As a result of this encounter, Rabbi Friedman Ben-Shalom also met Zipporah, the Vizhnitzer Rebbe’s youngest daughter, whom he married in 1946 very shortly after they had both managed to smuggle themselves illegally into Palestine.
None of their parents or family were at the wedding, which was performed perfunctorily by a Yemenite rabbi who happened to be on hand at the time.
In June 1948, the young couple joined together with a group of Rumanian and Bulgarian Holocaust-survivor immigrants who had founded a secular kibbutz called Reshafim in the Bet She’an valley, and they remained there for 18 years.
During this period the Friedman Ben-Shalom’s religious observance was confined to their home, while any religious celebrations – such as the barmitzvahs of their sons – were transported to Tel Aviv, where Rabbi Friedman Ben-Shalom’s father now lived, in close proximity to his brother, Rabbi Yitzchak Friedman, who had become the new Rebbe of Bohush.
In the late 1960s, the Friedman Ben-Shalom family moved to a religious kibbutz called Sa’ad. They also spent time in Marseilles, France, as emissaries for the Jewish Agency.
Keen to broaden his knowledge, Rabbi Friedman Ben-Shalom enrolled at Tel Aviv University’s Jewish History department, where he completed a Ph.D. on the subject of “Beit Shammai’s political influence in first century Judea”.
During the 1970s, after the passing of his father-in-law, the Vizhnitzer Rebbe, who, following the founding of the state, had become a leading voice in the ultra-orthodox non-Zionist faction within Israeli society, the Friedman Ben-Shalom family started to spend more time among the strictly-orthodox community, and to associate more closely with their prestigious Hasidic relatives.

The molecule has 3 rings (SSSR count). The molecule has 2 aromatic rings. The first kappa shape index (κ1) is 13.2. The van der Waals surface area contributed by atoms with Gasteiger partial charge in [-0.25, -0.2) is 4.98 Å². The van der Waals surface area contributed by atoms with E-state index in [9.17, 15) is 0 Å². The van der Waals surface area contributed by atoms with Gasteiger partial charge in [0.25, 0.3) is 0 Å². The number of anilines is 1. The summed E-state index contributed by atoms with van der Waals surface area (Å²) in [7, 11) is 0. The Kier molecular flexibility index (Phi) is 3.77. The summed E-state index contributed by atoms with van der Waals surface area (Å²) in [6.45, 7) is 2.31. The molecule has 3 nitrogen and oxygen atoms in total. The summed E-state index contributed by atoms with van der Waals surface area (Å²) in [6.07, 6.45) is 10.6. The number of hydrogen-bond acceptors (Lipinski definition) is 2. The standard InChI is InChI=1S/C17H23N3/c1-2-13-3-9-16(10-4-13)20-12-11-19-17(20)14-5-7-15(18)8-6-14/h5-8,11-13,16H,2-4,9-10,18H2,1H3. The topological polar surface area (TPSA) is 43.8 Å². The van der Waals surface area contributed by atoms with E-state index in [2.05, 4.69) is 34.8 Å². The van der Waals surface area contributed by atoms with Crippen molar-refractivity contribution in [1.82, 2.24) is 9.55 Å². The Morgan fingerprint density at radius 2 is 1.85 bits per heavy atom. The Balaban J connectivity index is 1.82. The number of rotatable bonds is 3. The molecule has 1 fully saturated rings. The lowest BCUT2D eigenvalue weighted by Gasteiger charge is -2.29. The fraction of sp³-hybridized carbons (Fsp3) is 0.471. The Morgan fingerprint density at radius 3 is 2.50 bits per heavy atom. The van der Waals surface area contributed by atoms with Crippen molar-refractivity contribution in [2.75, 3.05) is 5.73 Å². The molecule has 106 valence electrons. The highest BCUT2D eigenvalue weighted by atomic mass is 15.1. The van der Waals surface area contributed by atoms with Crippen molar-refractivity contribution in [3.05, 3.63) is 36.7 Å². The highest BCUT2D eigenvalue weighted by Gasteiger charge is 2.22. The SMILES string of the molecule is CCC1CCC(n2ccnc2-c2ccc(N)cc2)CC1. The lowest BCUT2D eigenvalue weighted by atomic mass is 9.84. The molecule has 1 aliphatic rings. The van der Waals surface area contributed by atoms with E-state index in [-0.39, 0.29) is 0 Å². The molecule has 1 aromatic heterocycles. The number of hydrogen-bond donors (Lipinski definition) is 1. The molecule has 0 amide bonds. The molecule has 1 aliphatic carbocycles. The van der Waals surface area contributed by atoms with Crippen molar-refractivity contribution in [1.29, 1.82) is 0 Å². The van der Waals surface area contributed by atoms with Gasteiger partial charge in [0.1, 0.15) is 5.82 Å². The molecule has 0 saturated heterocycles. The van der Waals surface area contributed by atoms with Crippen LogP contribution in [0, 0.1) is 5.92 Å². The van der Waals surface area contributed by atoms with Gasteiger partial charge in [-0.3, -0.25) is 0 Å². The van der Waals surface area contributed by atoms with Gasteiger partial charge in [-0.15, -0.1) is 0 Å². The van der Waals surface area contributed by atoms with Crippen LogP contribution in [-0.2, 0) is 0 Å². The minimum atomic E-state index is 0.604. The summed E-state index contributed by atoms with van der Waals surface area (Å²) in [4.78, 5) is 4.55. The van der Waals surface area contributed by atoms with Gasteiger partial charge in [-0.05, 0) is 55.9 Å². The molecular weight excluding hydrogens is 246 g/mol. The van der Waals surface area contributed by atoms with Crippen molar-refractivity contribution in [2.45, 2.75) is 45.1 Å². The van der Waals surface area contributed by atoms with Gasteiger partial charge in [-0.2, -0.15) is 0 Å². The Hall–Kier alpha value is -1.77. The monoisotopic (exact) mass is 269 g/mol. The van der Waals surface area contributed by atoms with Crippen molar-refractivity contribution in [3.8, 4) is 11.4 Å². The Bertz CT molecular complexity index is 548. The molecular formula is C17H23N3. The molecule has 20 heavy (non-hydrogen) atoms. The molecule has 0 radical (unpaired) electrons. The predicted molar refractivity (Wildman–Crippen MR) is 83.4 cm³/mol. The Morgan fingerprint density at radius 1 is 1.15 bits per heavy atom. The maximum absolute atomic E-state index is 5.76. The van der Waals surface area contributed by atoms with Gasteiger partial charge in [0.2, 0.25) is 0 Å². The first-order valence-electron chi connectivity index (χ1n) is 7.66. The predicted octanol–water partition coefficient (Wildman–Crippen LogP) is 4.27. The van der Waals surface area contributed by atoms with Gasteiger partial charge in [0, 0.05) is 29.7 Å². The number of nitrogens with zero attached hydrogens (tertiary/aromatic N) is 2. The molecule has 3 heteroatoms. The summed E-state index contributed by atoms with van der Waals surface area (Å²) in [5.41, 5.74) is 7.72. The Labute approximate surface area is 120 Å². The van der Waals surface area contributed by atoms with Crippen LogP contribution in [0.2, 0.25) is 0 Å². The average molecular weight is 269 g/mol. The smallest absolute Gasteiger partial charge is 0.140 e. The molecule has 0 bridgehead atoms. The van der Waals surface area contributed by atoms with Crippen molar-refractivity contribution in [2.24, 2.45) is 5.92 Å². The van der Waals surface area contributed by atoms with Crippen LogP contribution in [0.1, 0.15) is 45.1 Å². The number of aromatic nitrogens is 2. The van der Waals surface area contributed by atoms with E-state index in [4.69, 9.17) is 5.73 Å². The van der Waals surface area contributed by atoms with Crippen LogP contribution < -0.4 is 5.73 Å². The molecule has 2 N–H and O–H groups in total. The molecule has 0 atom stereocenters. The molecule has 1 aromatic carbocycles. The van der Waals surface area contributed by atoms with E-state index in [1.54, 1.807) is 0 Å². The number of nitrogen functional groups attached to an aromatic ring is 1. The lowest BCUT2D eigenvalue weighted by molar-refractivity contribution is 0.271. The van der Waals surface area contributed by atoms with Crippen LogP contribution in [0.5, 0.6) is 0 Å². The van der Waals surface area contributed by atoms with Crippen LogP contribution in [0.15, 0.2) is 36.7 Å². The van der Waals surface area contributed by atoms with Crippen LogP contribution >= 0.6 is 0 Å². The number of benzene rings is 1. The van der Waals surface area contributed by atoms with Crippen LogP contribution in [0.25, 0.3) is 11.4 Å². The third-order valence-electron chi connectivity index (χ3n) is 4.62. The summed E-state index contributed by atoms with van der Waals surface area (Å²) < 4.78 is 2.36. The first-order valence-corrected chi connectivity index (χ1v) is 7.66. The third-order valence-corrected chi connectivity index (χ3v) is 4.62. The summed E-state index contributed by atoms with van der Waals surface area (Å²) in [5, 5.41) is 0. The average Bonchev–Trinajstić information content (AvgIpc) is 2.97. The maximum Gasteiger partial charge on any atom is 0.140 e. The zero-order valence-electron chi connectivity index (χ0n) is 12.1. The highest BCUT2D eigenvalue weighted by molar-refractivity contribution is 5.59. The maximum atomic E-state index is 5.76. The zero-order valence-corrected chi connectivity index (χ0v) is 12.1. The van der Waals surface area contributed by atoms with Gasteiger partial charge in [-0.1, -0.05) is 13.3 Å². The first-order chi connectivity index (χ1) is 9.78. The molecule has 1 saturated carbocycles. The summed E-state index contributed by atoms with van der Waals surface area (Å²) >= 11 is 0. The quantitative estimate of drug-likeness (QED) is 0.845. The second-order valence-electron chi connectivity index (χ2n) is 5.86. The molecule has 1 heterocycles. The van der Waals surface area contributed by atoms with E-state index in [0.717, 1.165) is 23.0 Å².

In light of their familiarity and association with secular Israelis, Rabbi Friedman Ben-Shalom and his family acted as a bridge between secular Israeli society and the insular Hasidic world, diverse communities that were divided by a gulf of mistrust and antipathy – on both sides of the fence.
When he eventually retired from his role as an educator, Rabbi Friedman Ben-Shalom and his wife moved to Jerusalem to be close to their son Hoshea Ben-Shalom, who had set up an “urban kibbutz” called Beit Yisrael in the Jerusalem neighborhood of Gilo.
Remarkably, besides for being an ordained rabbi and a spiritual mentor to thousands, Hoshea Ben-Shalom is also the Chief Reserve Officer of the IDF.
Indeed, all the Friedman Ben-Shalom children are remarkable – deeply committed Jews as well as extremely accomplished in contemporary terms – bright, charismatic, inspired, inspiring, and proactive in their mission to find common ground between the Jewish past and the Jewish present, between the glory of Hasidism and the miracle of the State of Israel.
But their inspiration was undoubtedly their remarkable father, along with their esteemed mother Zipporah, who is a sister of the Vizhnitzer Rebbe (Monsey, NY), as well as aunt to the Vizhnitzer Rebbe (Bnei Brak), the Satmar Rebbe (Monroe, NY), the Belzer Rebbe (Jerusalem), and the Skver Rebbe (New Square, NY).
In his last few years, Rabbi Friedman Ben-Shalom finally evolved into a full time “rebbe”, with his own “court” and hundreds of followers – and was known as the Pashkan Rebbe of the Ruzhyn Dynasty. He attracted countless Jews from every walk of life into his orbit – each one of them moved by his authenticity, and by his genuine love for every kind of Jew.
Anyone who encountered the Pashkan Rebbe immediately understood that here was a man who embodied a uniquely modern Jewish narrative – a prince of Hasidic royalty, a master of Jewish history, a soldier of Jewish destiny, and a proud Zionist who had worked the land, and helped to build the State, preparing it for the Messianic age from the ground up, and from the Heavens down.
The “Pashkan Rebbe” was a Hasidic leader whose life story can truly be an inspiration to us all.